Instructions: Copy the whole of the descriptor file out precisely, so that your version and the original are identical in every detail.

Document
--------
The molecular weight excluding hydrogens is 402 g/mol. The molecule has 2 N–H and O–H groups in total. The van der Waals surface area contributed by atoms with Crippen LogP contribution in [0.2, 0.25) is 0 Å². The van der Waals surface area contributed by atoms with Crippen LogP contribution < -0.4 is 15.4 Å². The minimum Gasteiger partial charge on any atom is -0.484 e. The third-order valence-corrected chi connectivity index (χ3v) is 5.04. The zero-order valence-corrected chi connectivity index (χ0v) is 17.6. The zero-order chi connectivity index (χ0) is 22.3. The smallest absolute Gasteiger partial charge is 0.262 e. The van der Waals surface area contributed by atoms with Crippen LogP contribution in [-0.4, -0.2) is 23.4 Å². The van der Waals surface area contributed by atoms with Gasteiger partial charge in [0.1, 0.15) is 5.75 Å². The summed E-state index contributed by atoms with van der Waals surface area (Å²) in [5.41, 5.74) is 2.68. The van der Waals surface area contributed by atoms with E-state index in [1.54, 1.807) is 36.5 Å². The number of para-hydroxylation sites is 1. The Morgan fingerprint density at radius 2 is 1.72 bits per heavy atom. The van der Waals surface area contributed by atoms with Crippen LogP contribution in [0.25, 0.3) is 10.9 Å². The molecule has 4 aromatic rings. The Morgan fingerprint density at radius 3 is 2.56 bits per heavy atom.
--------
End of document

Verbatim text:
The molecular weight excluding hydrogens is 402 g/mol. The molecule has 2 N–H and O–H groups in total. The van der Waals surface area contributed by atoms with Crippen LogP contribution in [0.2, 0.25) is 0 Å². The van der Waals surface area contributed by atoms with Crippen LogP contribution < -0.4 is 15.4 Å². The minimum Gasteiger partial charge on any atom is -0.484 e. The third-order valence-corrected chi connectivity index (χ3v) is 5.04. The zero-order valence-corrected chi connectivity index (χ0v) is 17.6. The zero-order chi connectivity index (χ0) is 22.3. The smallest absolute Gasteiger partial charge is 0.262 e. The van der Waals surface area contributed by atoms with Crippen LogP contribution in [-0.4, -0.2) is 23.4 Å². The van der Waals surface area contributed by atoms with Gasteiger partial charge in [0.1, 0.15) is 5.75 Å². The summed E-state index contributed by atoms with van der Waals surface area (Å²) in [5.41, 5.74) is 2.68. The van der Waals surface area contributed by atoms with E-state index in [1.54, 1.807) is 36.5 Å². The number of para-hydroxylation sites is 1. The Morgan fingerprint density at radius 2 is 1.72 bits per heavy atom. The van der Waals surface area contributed by atoms with Crippen LogP contribution in [0.25, 0.3) is 10.9 Å². The molecule has 4 aromatic rings. The Morgan fingerprint density at radius 3 is 2.56 bits per heavy atom.